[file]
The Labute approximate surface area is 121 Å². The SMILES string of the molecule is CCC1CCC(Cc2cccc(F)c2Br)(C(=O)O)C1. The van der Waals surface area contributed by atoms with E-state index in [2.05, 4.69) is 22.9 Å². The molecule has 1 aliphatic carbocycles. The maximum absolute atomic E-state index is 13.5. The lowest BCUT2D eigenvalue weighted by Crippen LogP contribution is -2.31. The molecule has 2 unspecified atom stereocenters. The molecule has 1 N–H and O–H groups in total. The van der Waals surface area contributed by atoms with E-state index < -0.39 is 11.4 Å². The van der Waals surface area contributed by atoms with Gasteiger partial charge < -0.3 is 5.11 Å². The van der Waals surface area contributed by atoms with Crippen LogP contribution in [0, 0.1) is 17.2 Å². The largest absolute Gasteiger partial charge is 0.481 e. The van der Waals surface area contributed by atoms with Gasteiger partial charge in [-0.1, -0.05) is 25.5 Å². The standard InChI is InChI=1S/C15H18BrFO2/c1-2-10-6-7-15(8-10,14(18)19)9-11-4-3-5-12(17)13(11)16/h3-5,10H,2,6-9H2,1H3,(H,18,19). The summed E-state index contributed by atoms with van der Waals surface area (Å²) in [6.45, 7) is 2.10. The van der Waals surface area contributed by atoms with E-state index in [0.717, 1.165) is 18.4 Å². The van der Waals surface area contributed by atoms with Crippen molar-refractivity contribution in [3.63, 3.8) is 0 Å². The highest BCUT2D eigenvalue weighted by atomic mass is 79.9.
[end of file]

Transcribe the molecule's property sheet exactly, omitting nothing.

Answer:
The Labute approximate surface area is 121 Å². The SMILES string of the molecule is CCC1CCC(Cc2cccc(F)c2Br)(C(=O)O)C1. The van der Waals surface area contributed by atoms with E-state index in [2.05, 4.69) is 22.9 Å². The molecule has 1 aliphatic carbocycles. The maximum absolute atomic E-state index is 13.5. The lowest BCUT2D eigenvalue weighted by Crippen LogP contribution is -2.31. The molecule has 2 unspecified atom stereocenters. The molecule has 1 N–H and O–H groups in total. The van der Waals surface area contributed by atoms with E-state index < -0.39 is 11.4 Å². The van der Waals surface area contributed by atoms with Gasteiger partial charge < -0.3 is 5.11 Å². The van der Waals surface area contributed by atoms with Crippen LogP contribution in [0, 0.1) is 17.2 Å². The largest absolute Gasteiger partial charge is 0.481 e. The van der Waals surface area contributed by atoms with Gasteiger partial charge in [-0.1, -0.05) is 25.5 Å². The standard InChI is InChI=1S/C15H18BrFO2/c1-2-10-6-7-15(8-10,14(18)19)9-11-4-3-5-12(17)13(11)16/h3-5,10H,2,6-9H2,1H3,(H,18,19). The summed E-state index contributed by atoms with van der Waals surface area (Å²) in [6.45, 7) is 2.10. The van der Waals surface area contributed by atoms with E-state index in [0.717, 1.165) is 18.4 Å². The van der Waals surface area contributed by atoms with Crippen molar-refractivity contribution in [3.63, 3.8) is 0 Å². The highest BCUT2D eigenvalue weighted by atomic mass is 79.9.